You say "Confront the problem of population growth directly". How? Mandatory contraception? One child policies? Forced sterilisation?" As time goes on, such measures may be the only alternative to mass extinction.
you say - " That needs framing as a fine example of a pious hope. Having lots of kids is, in some cultures, enshrined as something to be proud of.
Finding (if we can) more efficient ways of doing things does not necessarily even keep up with the population increase. For example, copper is running short. There is not enough to go round the population (esp as it is also dumped in landfill as time goes on), so as the population increases aluminium is increasingly used for electrical conductors. Aluminium has greater electrical resistance than copper - so less efficiency there...."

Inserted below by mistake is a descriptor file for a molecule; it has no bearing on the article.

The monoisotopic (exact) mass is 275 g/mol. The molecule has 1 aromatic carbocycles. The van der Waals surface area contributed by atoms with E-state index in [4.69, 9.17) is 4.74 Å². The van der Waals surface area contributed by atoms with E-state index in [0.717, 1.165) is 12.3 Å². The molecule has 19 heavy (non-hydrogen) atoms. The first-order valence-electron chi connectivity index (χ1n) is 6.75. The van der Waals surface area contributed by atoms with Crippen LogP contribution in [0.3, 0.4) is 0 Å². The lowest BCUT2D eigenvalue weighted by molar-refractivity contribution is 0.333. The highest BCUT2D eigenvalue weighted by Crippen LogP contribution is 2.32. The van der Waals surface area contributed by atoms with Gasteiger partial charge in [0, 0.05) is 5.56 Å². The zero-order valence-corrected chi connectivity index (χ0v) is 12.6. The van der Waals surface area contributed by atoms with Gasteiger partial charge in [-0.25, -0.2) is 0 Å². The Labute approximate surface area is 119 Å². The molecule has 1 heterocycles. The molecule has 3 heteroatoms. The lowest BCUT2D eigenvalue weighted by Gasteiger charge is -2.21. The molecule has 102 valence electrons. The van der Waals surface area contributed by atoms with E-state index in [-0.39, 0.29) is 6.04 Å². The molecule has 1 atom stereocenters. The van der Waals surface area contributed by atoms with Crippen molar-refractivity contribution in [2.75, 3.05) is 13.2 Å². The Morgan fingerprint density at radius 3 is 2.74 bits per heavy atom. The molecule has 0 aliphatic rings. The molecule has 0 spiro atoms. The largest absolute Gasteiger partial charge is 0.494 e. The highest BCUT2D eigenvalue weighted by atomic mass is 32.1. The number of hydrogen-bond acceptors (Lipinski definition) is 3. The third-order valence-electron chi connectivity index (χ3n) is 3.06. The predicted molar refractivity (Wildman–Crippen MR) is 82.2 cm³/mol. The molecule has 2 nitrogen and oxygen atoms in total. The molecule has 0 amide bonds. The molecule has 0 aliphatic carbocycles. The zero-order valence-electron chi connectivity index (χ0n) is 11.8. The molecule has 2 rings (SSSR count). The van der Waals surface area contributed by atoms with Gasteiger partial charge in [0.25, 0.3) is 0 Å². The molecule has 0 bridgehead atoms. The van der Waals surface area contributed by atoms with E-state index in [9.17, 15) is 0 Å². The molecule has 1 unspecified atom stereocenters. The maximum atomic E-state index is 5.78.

Um. The drop in childbirth rate is so well documented as to hardly need further comment. Implying that it just won't happen is hardly a debating point.
And implying that we are running out of raw materials was completely disproven way back in the 1960s, with the famous Simon-Ehrlich wager. You know why aluminium is used for pylon cables - lower in weight for equivalent performance to copper, and much lower in cost.
All in all, you sound like a 1970s environmental activist trying to restart the 'Population Bomb' meme and make money out of the resultant panic. The world has moved on....
Well, bribing people to remain child-free would be a reasonable start.
If you wait long enough, people tend to die all by themselves. You just have to make that sure new ones aren't being born at the same rate as the old ones are dying, and the population decreases all by itself.
"As for the vegetarians..."
Unfortunately, whilst I frequently agree with Lewis on the environment, he does not apparently know what a vegetarian is. Vegans are the ones who don't drink milk. Vegetarians don't eat meat. Vegans are a stricter sub-set of vegetarians.